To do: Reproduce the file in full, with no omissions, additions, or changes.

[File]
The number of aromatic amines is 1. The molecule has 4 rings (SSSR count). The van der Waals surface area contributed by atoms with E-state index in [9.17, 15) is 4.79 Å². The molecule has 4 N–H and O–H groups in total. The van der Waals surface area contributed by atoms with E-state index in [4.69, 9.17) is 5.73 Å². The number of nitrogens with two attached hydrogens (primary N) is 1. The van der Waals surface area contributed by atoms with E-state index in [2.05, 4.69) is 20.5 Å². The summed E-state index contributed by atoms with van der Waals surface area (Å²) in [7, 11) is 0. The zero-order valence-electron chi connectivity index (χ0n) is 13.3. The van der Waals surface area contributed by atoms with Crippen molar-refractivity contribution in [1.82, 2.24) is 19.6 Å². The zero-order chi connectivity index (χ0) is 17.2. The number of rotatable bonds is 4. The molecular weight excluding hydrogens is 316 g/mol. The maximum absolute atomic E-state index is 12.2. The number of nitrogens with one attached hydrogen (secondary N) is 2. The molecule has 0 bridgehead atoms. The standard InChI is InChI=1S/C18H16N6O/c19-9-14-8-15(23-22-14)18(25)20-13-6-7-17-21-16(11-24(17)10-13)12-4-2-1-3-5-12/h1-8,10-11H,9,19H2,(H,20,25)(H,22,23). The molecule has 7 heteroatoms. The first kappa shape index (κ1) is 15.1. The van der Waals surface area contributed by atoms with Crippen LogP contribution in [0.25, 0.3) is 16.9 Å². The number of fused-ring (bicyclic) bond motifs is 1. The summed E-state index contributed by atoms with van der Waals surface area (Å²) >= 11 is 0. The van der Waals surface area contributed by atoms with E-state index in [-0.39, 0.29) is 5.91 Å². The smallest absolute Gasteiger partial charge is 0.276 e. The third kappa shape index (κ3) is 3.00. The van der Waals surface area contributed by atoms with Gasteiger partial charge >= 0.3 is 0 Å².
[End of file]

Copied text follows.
The number of aromatic amines is 1. The molecule has 4 rings (SSSR count). The van der Waals surface area contributed by atoms with E-state index in [9.17, 15) is 4.79 Å². The molecule has 4 N–H and O–H groups in total. The van der Waals surface area contributed by atoms with E-state index in [4.69, 9.17) is 5.73 Å². The number of nitrogens with two attached hydrogens (primary N) is 1. The van der Waals surface area contributed by atoms with E-state index in [2.05, 4.69) is 20.5 Å². The summed E-state index contributed by atoms with van der Waals surface area (Å²) in [7, 11) is 0. The zero-order valence-electron chi connectivity index (χ0n) is 13.3. The van der Waals surface area contributed by atoms with Crippen molar-refractivity contribution in [1.82, 2.24) is 19.6 Å². The zero-order chi connectivity index (χ0) is 17.2. The number of rotatable bonds is 4. The molecular weight excluding hydrogens is 316 g/mol. The maximum absolute atomic E-state index is 12.2. The number of nitrogens with one attached hydrogen (secondary N) is 2. The molecule has 0 bridgehead atoms. The standard InChI is InChI=1S/C18H16N6O/c19-9-14-8-15(23-22-14)18(25)20-13-6-7-17-21-16(11-24(17)10-13)12-4-2-1-3-5-12/h1-8,10-11H,9,19H2,(H,20,25)(H,22,23). The molecule has 7 heteroatoms. The first kappa shape index (κ1) is 15.1. The van der Waals surface area contributed by atoms with Crippen LogP contribution in [0.25, 0.3) is 16.9 Å². The number of fused-ring (bicyclic) bond motifs is 1. The summed E-state index contributed by atoms with van der Waals surface area (Å²) >= 11 is 0. The van der Waals surface area contributed by atoms with E-state index in [-0.39, 0.29) is 5.91 Å². The smallest absolute Gasteiger partial charge is 0.276 e. The third kappa shape index (κ3) is 3.00. The van der Waals surface area contributed by atoms with Gasteiger partial charge >= 0.3 is 0 Å².